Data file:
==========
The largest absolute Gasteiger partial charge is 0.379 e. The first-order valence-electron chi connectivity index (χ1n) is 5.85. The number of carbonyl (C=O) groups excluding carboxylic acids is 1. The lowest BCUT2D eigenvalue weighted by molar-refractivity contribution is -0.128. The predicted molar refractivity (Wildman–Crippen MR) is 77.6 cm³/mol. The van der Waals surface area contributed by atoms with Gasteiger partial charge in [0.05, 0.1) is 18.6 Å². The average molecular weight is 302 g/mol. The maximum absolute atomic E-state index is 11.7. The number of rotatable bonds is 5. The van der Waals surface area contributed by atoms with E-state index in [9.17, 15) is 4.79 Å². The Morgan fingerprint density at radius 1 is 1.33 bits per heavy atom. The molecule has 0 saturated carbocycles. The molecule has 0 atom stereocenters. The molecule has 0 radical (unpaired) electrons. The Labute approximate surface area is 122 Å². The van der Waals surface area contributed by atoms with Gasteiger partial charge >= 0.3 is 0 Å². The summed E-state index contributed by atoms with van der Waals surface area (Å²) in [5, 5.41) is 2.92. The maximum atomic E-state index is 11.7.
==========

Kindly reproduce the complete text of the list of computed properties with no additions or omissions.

The largest absolute Gasteiger partial charge is 0.379 e. The first-order valence-electron chi connectivity index (χ1n) is 5.85. The number of carbonyl (C=O) groups excluding carboxylic acids is 1. The lowest BCUT2D eigenvalue weighted by molar-refractivity contribution is -0.128. The predicted molar refractivity (Wildman–Crippen MR) is 77.6 cm³/mol. The van der Waals surface area contributed by atoms with Gasteiger partial charge in [0.05, 0.1) is 18.6 Å². The average molecular weight is 302 g/mol. The maximum absolute atomic E-state index is 11.7. The number of rotatable bonds is 5. The van der Waals surface area contributed by atoms with E-state index in [9.17, 15) is 4.79 Å². The Morgan fingerprint density at radius 1 is 1.33 bits per heavy atom. The molecule has 0 saturated carbocycles. The molecule has 0 atom stereocenters. The molecule has 0 radical (unpaired) electrons. The Labute approximate surface area is 122 Å². The van der Waals surface area contributed by atoms with Gasteiger partial charge >= 0.3 is 0 Å². The summed E-state index contributed by atoms with van der Waals surface area (Å²) in [5, 5.41) is 2.92. The maximum atomic E-state index is 11.7.